The Harper government has finally decided that green is good. Actually, the decision was forced upon them by a public that is increasingly concerned about issues such as global warming, but no matter. If Ottawa wants to subsidize fuel-efficient cars and penalize big carbon dioxide producers, that’s just fine.
Of course, they’re rather late in joining the party. Some Canadians have been doing their share and more for environmental protection for many years, including practicing socially-responsible investing (SRI).
In fact, the first socially-responsible fund to be launched in Canada celebrated its 21st birthday in January. Ethical Growth Fund started life in early 1986, with VanCity Credit Union as its sponsor. It has been a respectable performer with an average annual compound rate of return of 8.1 per cent over the 20 years to March 31. Sure, you could have done somewhat better elsewhere but that’s a decent result when you take into account the fact the managers were limited in the stocks they could select.
The Ethical family has since evolved into the largest SRI fund group in the country with 10 stand-alone funds plus several portfolios. Apart from Ethical Growth, which has looked much better since the management was taken over by Robert Hammill of Guardian Capital in 2004, two other funds in this group stand out.
Ethical Canadian Dividend Fund. This fund is evidence that socially-responsible investing does not necessarily mean inferior returns. In fact, it has handily beaten the peer group performance ever since it was launched in October 2002 – fortuitously, just when the Millennium Bear Market hit bottom and stocks were dirt cheap. The fund got a new management team in mid-2006 when responsibility was shifted from Robert Vanderhooft of Greystone to Highstreet Asset Management and the most recent returns have been a little soft as a result of the government’s announced tax on income trusts – the fund has a fairly large trust component (currently about 19 per cent). But that was a one-time event and we like the conservative nature of the stock portfolio with its strong emphasis on banks and insurance companies. Distributions are paid quarterly but except for the year-end capital gains payment in December they tend to be quite low so this is not the best choice if cash flow is your main priority. But if you’re looking for a well-managed equity fund for your RRSP, this one will work well. Rating: $$$.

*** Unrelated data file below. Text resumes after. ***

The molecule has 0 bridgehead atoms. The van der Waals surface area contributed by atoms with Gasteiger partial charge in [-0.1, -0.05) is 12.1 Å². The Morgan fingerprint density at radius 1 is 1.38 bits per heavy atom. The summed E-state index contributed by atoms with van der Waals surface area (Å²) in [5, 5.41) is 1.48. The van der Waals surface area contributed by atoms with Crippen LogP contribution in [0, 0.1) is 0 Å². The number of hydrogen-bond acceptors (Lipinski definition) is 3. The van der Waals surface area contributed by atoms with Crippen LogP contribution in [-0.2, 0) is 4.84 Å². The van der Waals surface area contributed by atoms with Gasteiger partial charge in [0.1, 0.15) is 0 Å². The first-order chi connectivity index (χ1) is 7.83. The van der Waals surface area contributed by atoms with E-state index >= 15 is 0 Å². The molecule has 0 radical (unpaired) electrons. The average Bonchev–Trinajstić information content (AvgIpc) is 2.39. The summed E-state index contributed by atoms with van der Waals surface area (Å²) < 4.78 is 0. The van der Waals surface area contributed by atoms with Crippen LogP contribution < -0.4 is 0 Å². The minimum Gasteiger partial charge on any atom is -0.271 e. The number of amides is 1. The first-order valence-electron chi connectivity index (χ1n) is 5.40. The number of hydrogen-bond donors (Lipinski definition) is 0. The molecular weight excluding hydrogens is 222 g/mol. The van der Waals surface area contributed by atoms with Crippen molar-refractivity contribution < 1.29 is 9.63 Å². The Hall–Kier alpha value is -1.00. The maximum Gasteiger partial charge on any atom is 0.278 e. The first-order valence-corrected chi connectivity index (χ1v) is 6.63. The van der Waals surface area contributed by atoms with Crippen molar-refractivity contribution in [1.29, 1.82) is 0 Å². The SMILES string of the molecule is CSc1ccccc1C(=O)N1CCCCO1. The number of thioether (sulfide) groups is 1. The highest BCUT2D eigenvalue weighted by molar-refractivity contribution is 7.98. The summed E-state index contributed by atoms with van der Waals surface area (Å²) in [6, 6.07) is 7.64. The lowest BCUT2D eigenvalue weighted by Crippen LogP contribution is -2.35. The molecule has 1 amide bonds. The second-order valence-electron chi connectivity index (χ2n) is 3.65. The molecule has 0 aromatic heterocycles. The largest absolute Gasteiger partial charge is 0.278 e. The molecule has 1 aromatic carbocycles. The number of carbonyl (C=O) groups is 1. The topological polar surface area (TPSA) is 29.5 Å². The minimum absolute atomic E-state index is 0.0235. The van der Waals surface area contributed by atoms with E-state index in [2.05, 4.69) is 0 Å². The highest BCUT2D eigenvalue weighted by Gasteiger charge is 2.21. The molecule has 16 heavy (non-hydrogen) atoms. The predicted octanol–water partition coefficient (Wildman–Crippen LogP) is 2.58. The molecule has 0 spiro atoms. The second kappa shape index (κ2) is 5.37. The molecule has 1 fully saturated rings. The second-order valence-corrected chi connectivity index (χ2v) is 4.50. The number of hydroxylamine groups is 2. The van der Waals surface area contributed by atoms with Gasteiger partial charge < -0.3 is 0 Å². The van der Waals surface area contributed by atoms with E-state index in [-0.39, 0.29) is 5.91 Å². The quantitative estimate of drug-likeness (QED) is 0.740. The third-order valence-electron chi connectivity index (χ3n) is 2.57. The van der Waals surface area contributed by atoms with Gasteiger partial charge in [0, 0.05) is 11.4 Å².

Ethical Special Equity Fund. This small-cap fund has been a top performer for several years with a five-year average annual compound rate of return of 18.9 per cent (to March 31), four percentage points above the category average. It’s currently in a bit of a slump but we expect that’s just a hiccup. The fund scored almost unbelievable gains all through the bear market, advancing 25.8 per cent in both 2001 and 2002 while most equity funds were bleeding red ink. It continued strong when stocks rebounded, adding 36.4 per cent in 2003 and double-digit gains in each subsequent calendar year. Thanks to the outstanding bear market performance, the risk profile is much better than average for a small-cap fund so we have a classic low-risk/high-return entry here. Some of the top holdings in the portfolio are E-L Financial, AltaGas Income Trust, and CCL. I am maintaining my rating at the top $$$$ level despite the recent underperformance in anticipation of a return to past glories.
Check with your financial advisor to see if any of these funds are right for your needs.